Oct 24, 2022 | Atlanta, GA
Researchers at the Georgia Institute of Technology and the Río Piedras campus of the University of Puerto Rico (UPR) are hoping to increase representation of Latinx and Spanish-speaking middle and high school students in computer science fields through an innovative informal learning curriculum, using EarSketch, a web-based, digital audio workstation developed at Georgia Tech in 2011. Culturally relevant educational practices are embedded within the computer science content to broaden access to and engagement in STEM learning.
The research project, called “Collaborative Research Broadening Participation of Latinx Students in Computer Science by Integrating Culturally Relevant Computational Music Practices,” is part of a $2.9 million National Science Foundation grant the two institutions received in 2020 for the four-year study that takes place simultaneously in Georgia and Puerto Rico schools. The project (Award #2005791) is dubbed “REMEZCLA” by project members, which means remix in Spanish.
The research team is being led by principal investigators Diley Hernández, associate vice president for Institute Diversity, Equity, and Inclusion at Tech, and Rafael Arce-Nazario, computer science professor at UPR. “One of the most important innovations of our project was to take a highly successful learning platform, EarSketch, and make it more linguistically accessible to Spanish-speaking students and teachers,” explained Hernández. “In this way, we are creating opportunities for them to explore within EarSketch a variety of music genres that are relevant to them and their local communities.”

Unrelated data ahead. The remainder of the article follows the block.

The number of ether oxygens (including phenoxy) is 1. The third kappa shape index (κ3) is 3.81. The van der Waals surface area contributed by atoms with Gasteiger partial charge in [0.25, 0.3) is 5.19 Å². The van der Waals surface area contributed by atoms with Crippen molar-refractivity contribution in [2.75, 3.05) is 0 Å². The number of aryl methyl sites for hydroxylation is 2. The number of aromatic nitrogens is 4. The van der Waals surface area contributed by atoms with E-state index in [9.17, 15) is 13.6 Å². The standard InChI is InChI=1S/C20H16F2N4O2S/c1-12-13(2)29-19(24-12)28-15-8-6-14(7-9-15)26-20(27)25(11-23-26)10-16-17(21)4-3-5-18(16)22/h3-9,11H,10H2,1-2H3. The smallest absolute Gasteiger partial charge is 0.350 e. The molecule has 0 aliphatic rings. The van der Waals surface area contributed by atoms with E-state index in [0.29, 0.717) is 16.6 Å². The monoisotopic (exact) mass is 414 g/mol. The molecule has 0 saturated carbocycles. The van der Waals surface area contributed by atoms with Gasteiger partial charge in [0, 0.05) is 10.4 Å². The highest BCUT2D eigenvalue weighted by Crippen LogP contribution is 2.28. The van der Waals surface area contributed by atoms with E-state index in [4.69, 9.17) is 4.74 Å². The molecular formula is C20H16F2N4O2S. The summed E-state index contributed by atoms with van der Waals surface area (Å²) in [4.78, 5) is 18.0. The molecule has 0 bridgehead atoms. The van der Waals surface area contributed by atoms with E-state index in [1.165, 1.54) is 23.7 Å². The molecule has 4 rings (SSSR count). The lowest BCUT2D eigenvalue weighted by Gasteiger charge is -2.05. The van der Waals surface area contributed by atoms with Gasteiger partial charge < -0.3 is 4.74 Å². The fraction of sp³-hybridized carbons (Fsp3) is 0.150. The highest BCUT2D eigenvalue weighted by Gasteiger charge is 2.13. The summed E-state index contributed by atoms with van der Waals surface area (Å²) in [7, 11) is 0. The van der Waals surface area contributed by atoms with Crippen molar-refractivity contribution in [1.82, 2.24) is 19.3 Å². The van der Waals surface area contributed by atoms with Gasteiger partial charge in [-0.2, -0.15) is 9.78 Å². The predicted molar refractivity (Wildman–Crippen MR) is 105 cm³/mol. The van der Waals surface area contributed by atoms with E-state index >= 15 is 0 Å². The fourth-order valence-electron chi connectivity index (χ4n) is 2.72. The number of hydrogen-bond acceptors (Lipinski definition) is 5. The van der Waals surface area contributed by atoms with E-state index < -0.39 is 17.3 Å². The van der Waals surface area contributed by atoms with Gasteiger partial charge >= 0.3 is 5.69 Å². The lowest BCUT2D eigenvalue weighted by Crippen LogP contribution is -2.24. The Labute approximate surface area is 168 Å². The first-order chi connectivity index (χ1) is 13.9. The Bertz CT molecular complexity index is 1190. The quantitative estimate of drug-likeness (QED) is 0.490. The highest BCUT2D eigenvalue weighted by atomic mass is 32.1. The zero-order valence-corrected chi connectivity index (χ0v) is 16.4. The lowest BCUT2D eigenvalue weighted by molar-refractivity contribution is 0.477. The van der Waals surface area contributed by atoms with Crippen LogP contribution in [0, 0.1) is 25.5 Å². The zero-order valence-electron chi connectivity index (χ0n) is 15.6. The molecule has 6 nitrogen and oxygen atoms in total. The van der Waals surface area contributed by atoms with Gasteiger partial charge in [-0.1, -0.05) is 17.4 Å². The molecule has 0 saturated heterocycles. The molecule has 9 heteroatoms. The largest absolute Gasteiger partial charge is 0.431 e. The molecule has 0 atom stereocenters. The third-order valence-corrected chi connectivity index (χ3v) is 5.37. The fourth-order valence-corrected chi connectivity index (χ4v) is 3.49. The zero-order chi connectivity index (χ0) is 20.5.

Musical artists in Georgia and Puerto Rico created the sounds and beats for EarSketch that included traditional and contemporary Latin genres rich in social, historical, and cultural contexts that the students can use in their individual remixes, while gaining coding and computational thinking skills
“Almost none of the K-12 schools in Puerto Rico include computation skills in their courses. Thus, the activities organized by our project are the first and possibly only explicit computer science experiences that some of the participants will have during K-12,” said Arce-Nazario. “We believe that by providing these experiences framed into cultural and musical activities, our project will positively inspire and empower students who could otherwise show little interest in traditional computer science-related courses.”
For the past two years, the curriculum has been implemented as one-week camps offered twice during the summer and as afterschool programs during the academic year at both research sites.
Surveys, focus groups, and interviews are among the methods used to determine student engagement differences in music composition skills and computational practices as well as the role EarSketch plays in that dynamic. The researchers are also studying the degree to which cultural engagement impacts participants’ educational outcomes such as sense of belonging, content knowledge, and computer science identity.
The research team also includes Tech co-principal investigators Douglas Edwards, senior research associate with the Center for Education Integrating Science, Mathematics, and Computing, and Jason Freeman, EarSketch co-creator and chair of the School of Music, and University of Puerto Rico co-principal investigator Joseph Carroll Miranda, assistant professor in the School of Education.
Team members collaborate closely with Tom McKlin and other members of The Findings Group for the purpose of research and evaluation. Jayma Koval, Stephen Garrett, Michael Turner and Jyoti Kaneria from Tech and Lilliana Marrero Solís, Isaris Quiñones Pérez, and Pascua Padró Collazo from UPR round out the group.
—Joëlle Walls, CEISMC Communications